A story told among the Doldeni (a Ghadari sect):
Praise Heaven, whose laws are eternal and whose judgment is certain. Praise Heaven, which has given us eyes and hands to shape the earthly world. Praise Heaven above all men and all teachers.
Magic is a corruption and a blight to the people. It makes us a stench in the nostrils of Heaven. It is the temptation of the dracas and the doom of the islands. The only way to save ourselves is to abandon it, as Saenum learned at the gates of the sun.
This Saenum had been born in the old country, and was thoroughly steeped in the old ways. He was a priest himself, but his father had been a magician who had taught him to defy Heaven with prideful rituals that raise up the soul of man to stand among the high courts. In their household magical toys were common, and even used in sacrifices to Heaven – the same toys that were used to shed blood in the great wars.
When Saenum came to the islands he was an old man, set in his ways and far up in the hierarchy of priests. He expected that soon he would die and pass on into unknown seas, so he took special care to train his subordinates in the same way that he himself had been taught. He praised magic and magicians, unwittingly blaspheming the power of Heaven. But Heaven’s mercy is great, even to such as Saenum.
In his sleep Saenum was translated by good spirits that brought him to the path of the sun to show him all the world. He saw the continents and the oceans, the cities and farms, the ships and soldiers, the priests and magicians, the kings and craftsmen, all laid out before him, tiny and glittering in the sun’s light. He looked up, and saw the sun following its ceaseless glorious track, and cast over the sky was the silver net of the moon’s cycles. Beyond were the stars, and beyond that he could not see.
He trembled then, knowing that he was in the hands of a great power. “I am an impure man,” he said, “of impure birth. Overlook my transgressions, I pray, so that I may continue to kneel in this thin air and perceive what no mortal flesh has seen before.”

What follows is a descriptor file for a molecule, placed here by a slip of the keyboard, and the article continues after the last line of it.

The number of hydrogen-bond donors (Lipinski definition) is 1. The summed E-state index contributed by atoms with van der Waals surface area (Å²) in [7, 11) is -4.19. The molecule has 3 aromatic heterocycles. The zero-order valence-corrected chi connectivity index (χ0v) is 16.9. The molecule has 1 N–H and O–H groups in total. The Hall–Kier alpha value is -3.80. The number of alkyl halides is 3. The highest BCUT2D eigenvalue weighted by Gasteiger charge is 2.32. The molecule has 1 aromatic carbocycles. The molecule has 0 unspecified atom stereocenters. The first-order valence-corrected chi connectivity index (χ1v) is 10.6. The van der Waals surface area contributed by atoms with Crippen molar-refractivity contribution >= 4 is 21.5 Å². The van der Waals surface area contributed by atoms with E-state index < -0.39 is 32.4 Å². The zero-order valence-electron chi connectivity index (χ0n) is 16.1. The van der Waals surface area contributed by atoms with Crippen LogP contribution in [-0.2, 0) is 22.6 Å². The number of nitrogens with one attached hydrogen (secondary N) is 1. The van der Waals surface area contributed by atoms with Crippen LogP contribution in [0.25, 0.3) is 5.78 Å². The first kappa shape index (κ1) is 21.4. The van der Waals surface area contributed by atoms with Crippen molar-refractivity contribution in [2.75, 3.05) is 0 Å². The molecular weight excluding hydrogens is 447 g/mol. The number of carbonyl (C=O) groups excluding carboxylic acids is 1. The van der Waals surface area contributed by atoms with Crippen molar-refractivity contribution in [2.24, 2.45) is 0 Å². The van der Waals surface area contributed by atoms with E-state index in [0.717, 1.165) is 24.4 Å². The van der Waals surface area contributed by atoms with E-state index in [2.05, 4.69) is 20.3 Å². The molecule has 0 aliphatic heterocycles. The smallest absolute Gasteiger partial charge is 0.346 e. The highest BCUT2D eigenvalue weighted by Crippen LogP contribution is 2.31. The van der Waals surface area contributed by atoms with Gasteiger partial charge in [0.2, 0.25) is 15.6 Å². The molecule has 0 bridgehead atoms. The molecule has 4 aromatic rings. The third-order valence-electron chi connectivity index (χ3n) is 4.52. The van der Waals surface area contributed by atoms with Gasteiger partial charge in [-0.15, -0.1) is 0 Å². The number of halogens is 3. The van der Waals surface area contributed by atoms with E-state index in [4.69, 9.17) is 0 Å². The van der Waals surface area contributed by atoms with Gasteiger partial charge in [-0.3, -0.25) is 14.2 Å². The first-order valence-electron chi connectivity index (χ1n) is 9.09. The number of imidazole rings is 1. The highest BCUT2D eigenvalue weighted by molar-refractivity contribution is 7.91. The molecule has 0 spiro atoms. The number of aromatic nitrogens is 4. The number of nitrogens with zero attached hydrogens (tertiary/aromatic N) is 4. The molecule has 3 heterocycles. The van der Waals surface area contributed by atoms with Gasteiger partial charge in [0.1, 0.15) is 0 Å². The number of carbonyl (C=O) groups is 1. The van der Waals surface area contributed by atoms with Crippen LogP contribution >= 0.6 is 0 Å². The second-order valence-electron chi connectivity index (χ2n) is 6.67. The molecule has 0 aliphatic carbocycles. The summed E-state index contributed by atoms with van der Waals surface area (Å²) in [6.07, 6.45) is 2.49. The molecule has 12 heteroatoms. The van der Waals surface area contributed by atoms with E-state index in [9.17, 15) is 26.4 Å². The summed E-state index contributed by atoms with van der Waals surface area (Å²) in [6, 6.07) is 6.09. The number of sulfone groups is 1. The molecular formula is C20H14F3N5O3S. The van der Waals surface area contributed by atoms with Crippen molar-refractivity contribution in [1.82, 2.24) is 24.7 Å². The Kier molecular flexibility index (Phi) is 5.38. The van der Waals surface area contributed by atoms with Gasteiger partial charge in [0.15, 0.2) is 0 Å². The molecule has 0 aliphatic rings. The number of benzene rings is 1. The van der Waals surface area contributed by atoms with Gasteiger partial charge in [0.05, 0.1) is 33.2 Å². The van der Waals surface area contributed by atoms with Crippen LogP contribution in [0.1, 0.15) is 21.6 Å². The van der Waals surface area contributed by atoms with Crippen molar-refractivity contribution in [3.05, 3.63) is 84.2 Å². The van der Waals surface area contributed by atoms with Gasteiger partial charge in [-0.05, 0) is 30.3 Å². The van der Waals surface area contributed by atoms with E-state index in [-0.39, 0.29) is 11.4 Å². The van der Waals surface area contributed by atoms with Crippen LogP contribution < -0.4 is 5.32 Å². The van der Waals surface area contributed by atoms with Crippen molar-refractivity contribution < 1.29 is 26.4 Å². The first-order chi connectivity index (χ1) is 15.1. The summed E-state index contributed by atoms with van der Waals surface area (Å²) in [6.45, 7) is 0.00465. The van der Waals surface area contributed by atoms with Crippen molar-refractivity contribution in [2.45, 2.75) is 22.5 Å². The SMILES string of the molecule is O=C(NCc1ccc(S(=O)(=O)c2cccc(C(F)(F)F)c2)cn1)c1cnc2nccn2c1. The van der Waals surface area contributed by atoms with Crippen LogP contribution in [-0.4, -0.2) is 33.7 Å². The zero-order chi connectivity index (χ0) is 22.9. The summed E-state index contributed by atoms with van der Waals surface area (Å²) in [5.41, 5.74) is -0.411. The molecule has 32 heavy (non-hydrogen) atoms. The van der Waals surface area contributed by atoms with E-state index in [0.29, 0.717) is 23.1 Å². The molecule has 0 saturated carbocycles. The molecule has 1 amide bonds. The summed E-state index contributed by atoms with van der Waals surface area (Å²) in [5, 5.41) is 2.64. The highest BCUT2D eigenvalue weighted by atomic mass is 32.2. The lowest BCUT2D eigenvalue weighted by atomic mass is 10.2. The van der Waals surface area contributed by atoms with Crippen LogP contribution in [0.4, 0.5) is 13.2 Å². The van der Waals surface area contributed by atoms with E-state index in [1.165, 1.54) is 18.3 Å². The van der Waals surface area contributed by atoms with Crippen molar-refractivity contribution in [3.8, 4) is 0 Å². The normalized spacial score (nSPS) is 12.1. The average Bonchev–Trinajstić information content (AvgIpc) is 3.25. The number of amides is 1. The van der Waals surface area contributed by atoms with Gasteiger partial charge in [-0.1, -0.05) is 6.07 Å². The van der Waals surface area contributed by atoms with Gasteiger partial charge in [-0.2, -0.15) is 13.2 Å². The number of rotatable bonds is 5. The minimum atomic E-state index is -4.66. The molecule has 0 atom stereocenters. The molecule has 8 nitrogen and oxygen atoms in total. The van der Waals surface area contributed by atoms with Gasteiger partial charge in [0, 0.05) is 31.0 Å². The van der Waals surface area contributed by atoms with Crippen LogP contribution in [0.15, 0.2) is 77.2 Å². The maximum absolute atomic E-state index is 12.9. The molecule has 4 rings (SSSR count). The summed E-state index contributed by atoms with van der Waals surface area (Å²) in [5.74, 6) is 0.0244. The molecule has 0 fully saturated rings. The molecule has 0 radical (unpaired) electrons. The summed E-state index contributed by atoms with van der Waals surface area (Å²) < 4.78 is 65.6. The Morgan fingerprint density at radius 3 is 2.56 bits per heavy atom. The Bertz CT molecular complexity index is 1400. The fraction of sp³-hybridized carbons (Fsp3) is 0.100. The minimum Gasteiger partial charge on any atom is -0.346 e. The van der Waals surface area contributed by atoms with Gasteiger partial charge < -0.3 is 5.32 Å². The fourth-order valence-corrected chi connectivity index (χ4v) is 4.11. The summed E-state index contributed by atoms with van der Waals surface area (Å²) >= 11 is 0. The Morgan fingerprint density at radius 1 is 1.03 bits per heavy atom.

A cold breeze chilled his arms but he did not notice, so entranced was he by the glories that were around him. Again the cold struck him, but he did not notice. He stood firm in the sky unmoved by any being. Such is the pride of the Ghadari!
But his hand began to hurt, until he thought that he would surely die from the pain. He looked to see what had hurt him and saw a tiny man standing on his palm, driving a sword into his flesh. “Why do you do this?” he asked the tiny man.
“I am the archon of the entire world,” said the little man. “My sword lets me slay giants such as you.”
“Foolish homunculus,” said Saenum. “I could crush you with my finger.”
The little man laughed so scornfully that Saenum grew angry and began to clench his fist to destroy him, but when he saw the face of the little man he hesitated. It was his own face that he saw, and when he looked closer he saw that the little man was wearing his own clothes and holding in its other hand his own bag of magic tricks.
“My magic,” the little man said, “is great enough to challenge Heaven itself!” And he pulled out from the bag a point of white light and threw it at Saenum’s head. It flared and disappeared. “I wager you felt that in your skull!”
“I felt nothing,” said Saenum in truth.
“You lie!” the little man screamed. “My power is enough to destroy you with a blink of my eye! You are trying to deceive me!”
But now Saenum was tired of this miniature image, so he brushed it aside and looked up to the stars again. To his dismay, clouds were growing to hide the stars from his view. Thunder rumbled, and in the thunder was a voice.
“Who are you, man of the earth, to raise yourself above the simple things of hand and eye, to seek to master the spirits and command them? What evil inspired you to violate the laws that Heaven laid down to govern nature?”
“Forgive me,” said Saenum. “I have reached over my head for things I cannot grasp. I will return to my home and worship Heaven in humility.”
So the vision disappeared and Saenum was in his bed again. When the sun rose the next morning he took all his magic toys and destroyed them, and for the remainder of his life he rejected the magicians’ teachings, preferring the simple things given to us by Heaven for our edification and training in obedience. Heaven be praised above all things.